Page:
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The Future For Fishing: Managing a lucrative resource In the face of climate change

A panel of diverse stakeholders shared their thoughts on how to improve the Magnuson-Stevens Act.
Source: Honolulu Civil Beat
Congressional leaders are considering ways to make the nation’s primary fisheries management law more effective as the planet warms.

Honolulu, HAWAII — Hawaii’s $100 million tuna industry was the latest focal point for members of Congress trying to decide how to improve the main federal law governing the management of U.S. coastal waters.

Conservationists and commercial fishing industry leaders came together on the need to restructure the Magnuson-Stevens Fishery Conservation and Management Act to adequately consider climate impacts during a panel discussion in Honolulu.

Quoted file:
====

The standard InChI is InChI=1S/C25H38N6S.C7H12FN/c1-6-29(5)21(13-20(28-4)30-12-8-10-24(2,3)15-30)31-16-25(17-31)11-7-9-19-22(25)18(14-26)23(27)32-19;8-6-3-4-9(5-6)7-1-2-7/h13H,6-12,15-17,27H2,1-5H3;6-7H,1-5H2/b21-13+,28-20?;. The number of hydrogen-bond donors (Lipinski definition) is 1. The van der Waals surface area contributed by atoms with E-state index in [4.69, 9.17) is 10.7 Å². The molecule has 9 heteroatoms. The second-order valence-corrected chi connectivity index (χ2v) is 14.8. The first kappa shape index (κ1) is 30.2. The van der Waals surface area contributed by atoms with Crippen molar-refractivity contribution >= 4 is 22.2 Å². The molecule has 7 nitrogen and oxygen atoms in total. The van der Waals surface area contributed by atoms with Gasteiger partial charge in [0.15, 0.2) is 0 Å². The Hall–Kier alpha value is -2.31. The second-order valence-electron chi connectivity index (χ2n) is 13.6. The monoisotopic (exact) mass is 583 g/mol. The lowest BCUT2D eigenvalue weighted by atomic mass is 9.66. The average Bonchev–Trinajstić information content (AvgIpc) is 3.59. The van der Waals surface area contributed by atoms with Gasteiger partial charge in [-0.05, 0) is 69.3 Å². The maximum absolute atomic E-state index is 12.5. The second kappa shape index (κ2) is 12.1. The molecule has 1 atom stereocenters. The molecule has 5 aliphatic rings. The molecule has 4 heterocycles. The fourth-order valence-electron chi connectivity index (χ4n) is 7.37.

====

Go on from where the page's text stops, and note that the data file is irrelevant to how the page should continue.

But that was about it for the common ground they found during the last stop on U.S. Rep. Jared Huffman’s nationwide “listening tour” on reforming the MSA.

The panelists, which also included state and federal officials, had diverging views on the effectiveness of marine national monuments like Papahanaumokuakea and whether the eight regional councils that the law set up to manage fishery resources nationally should have designated seats to ensure representation from environmental, indigenous and scientific interests as well as the commercial fishing industry. 

They took turns offering their suggestions on how to fix the MSA to Huffman, a California Democrat, and Hawaii Congressman Ed Case, who hosted the two-hour discussion last week at the Bishop Museum. Huffman participated through videoconference.

“I am not trying to completely reinvent the Magnuson Act,” Huffman said, adding that pillars of the law have proven incredibly successful. “But we have to look at the future.”

But concerns remain over the hold that commercial fishing interests have over the councils, especially the Western Pacific Regional Fishery Management Council, and what that means for its mandate to ensure sustainable practices. Wespac’s 16 members manage the largest region, overseeing more than 1.5 million square miles of ocean.

Read more at Honolulu Civil Beat